An election observer group, the Centre for Transparency Advocacy, CTA, said it saw a new dimension in vote-buying that characterized last Saturday’s governorship and state Houses of Assembly elections outside the already known money inducement.
It also attributed the low turnout of voters during the election to the frustration of voters because according to it,”their votes didn’t count” coupled with the fact that violence characterized the exercise.
CTA, speaking at a news conference, yesterday in Abuja, through its acting Executive Director, Faith Nwadishi, on some of its observations during the election, insisted that vote-buying took the dimension of either cash or food items in the governorship and state Assembly elections.
She said: “In some instances, electorate were seen collecting biscuit from candidates to influence their voting pattern. There was some example of polling unit 003 Ukwutia, Utwugwang North in Obudu Cross River State, Yammah Viewing Centre Unit Kwali Area Council (FCT), and Dutse Alhaji in the FCT where biscuits were shared to voters to vote particular candidates.”
Nwadishi said the reason why many voters did not find it necessary to come out and perform their civic rights was that their votes in earlier elections did not count, hence they didn’t see the need to come out to cast their votes. CTA which deployed over a thousand observers to various states of the federation, including the FCT to monitor the electoral process, also attributed the low turnout to irregular elections, especially in states where governorship elections were not holding at the moment.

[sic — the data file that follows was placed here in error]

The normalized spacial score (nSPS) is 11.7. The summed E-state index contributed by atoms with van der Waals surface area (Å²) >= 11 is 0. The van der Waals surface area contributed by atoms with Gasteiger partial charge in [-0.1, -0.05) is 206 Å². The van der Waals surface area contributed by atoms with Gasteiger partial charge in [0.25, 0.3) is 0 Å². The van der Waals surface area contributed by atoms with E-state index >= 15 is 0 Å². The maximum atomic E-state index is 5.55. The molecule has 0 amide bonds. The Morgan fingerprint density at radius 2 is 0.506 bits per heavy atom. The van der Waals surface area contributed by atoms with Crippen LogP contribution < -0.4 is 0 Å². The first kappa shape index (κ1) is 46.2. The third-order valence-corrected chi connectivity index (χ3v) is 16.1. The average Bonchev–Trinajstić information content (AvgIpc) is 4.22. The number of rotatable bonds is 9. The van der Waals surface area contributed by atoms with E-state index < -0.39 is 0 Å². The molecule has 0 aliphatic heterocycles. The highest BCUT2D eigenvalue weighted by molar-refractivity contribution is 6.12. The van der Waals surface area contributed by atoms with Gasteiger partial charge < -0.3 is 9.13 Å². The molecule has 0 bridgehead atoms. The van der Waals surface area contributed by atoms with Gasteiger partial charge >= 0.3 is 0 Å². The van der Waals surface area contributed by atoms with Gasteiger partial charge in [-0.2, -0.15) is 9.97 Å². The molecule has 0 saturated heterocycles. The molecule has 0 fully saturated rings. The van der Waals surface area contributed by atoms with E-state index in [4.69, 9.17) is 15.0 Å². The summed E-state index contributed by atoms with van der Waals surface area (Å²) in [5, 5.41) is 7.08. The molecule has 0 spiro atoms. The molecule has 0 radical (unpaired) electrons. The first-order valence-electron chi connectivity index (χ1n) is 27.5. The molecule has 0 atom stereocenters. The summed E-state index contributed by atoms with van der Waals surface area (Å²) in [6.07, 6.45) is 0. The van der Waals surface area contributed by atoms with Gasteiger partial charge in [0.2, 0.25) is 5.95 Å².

The group rated the exercise in most states as poor, lamenting that vote buying largely characterized the process.
“In some places, observers reported that husbands were voting for their wives and children voting for their parents. When these reports were brought to the attention of the security agents on the ground, they looked the other way,” she stated.
She said the election was marked by violence, the intervention of the military in some places, and killing of citizens who had come out to exercise their franchise.
“INEC offices in some states were burnt, citizens intimidated, in our opinion citizens felt they should not lose their lives for participating in the election, hence they stayed back at home, “she noted.
It, however, commended INEC for improvement in its logistical arrangements which it noted led to the early deployment of personnel and materials and early commencement of polls in most polling units.
Her words: “Security agents appeared to have conducted themselves well in many voting units; but in many voting units across the country, our observers reported that security agents, particularly officers of the Police Force and the Armed Forces, were involved in the disruption of the voting process, harassment of INEC officials and election observers.
“For example, there was the case of INEC officials and observers held hostage and their personal effects, such as phones, seized at Ward 7, Unit 14, in Oruk Anam, Akwa Ibom State. Our observers also reported that security agents raided a nearby polling unit. A CTA observer narrowly escaped being held by the marauding security agents.
“Our observers reported that there was the adequate deployment of security agents, though, in many of the units observed, they acted more like onlookers than law enforcement agents. They failed to act even when electoral crimes were committed in their presence. There is a marked improvement in the welfare of the security personnel in terms of their transportation and early payment of their allowances.”
The group equally carpeted politicians for the role they play in undermining the electoral process in the country, saying it remains a concern to CTA because as the final beneficiaries of the electoral process they should be seen to help to maintain the credibility of the ballot.
“Party agents were seen on the field without the proper accreditation cards from INEC, they were the chief organisers of the vote buying and electoral fraud across the country,” she added.